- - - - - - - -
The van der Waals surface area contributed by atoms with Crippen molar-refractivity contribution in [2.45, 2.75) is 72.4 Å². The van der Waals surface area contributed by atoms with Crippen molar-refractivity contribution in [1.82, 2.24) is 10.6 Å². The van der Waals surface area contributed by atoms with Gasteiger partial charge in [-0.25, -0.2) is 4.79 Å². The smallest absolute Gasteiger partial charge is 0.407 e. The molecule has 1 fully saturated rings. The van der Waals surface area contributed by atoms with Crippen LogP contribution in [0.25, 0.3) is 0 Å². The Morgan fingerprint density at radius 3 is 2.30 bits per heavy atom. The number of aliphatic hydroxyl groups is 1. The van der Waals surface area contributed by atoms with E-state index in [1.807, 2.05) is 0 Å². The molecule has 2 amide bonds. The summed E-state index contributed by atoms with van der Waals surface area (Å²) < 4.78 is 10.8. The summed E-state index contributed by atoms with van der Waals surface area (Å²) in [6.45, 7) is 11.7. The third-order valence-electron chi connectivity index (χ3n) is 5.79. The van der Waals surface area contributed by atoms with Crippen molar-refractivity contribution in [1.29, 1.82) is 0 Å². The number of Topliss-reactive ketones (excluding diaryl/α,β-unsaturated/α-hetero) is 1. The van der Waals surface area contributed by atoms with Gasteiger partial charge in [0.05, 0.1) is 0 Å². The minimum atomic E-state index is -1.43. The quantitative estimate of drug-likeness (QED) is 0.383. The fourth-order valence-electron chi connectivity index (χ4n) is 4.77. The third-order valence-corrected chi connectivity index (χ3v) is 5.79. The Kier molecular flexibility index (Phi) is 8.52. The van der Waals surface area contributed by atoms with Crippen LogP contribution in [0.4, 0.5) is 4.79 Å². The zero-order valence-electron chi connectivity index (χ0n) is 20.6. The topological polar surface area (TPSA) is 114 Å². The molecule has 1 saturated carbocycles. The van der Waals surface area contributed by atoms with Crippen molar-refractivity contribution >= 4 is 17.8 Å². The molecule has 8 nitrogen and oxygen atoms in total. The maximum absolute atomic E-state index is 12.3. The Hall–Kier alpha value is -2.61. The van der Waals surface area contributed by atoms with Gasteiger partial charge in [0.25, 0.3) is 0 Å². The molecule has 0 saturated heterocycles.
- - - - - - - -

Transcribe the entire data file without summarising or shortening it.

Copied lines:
The van der Waals surface area contributed by atoms with Crippen molar-refractivity contribution in [2.45, 2.75) is 72.4 Å². The van der Waals surface area contributed by atoms with Crippen molar-refractivity contribution in [1.82, 2.24) is 10.6 Å². The van der Waals surface area contributed by atoms with Gasteiger partial charge in [-0.25, -0.2) is 4.79 Å². The smallest absolute Gasteiger partial charge is 0.407 e. The molecule has 1 fully saturated rings. The van der Waals surface area contributed by atoms with Crippen LogP contribution in [0.25, 0.3) is 0 Å². The Morgan fingerprint density at radius 3 is 2.30 bits per heavy atom. The number of aliphatic hydroxyl groups is 1. The van der Waals surface area contributed by atoms with E-state index in [1.807, 2.05) is 0 Å². The molecule has 2 amide bonds. The summed E-state index contributed by atoms with van der Waals surface area (Å²) < 4.78 is 10.8. The summed E-state index contributed by atoms with van der Waals surface area (Å²) in [6.45, 7) is 11.7. The third-order valence-electron chi connectivity index (χ3n) is 5.79. The van der Waals surface area contributed by atoms with Crippen molar-refractivity contribution in [1.29, 1.82) is 0 Å². The number of Topliss-reactive ketones (excluding diaryl/α,β-unsaturated/α-hetero) is 1. The van der Waals surface area contributed by atoms with Gasteiger partial charge in [0.05, 0.1) is 0 Å². The minimum atomic E-state index is -1.43. The quantitative estimate of drug-likeness (QED) is 0.383. The fourth-order valence-electron chi connectivity index (χ4n) is 4.77. The third-order valence-corrected chi connectivity index (χ3v) is 5.79. The Kier molecular flexibility index (Phi) is 8.52. The van der Waals surface area contributed by atoms with Crippen LogP contribution in [0.4, 0.5) is 4.79 Å². The zero-order valence-electron chi connectivity index (χ0n) is 20.6. The topological polar surface area (TPSA) is 114 Å². The molecule has 1 saturated carbocycles. The van der Waals surface area contributed by atoms with Crippen molar-refractivity contribution >= 4 is 17.8 Å². The molecule has 8 nitrogen and oxygen atoms in total. The maximum absolute atomic E-state index is 12.3. The Hall–Kier alpha value is -2.61. The van der Waals surface area contributed by atoms with Gasteiger partial charge in [0.25, 0.3) is 0 Å². The molecule has 0 saturated heterocycles.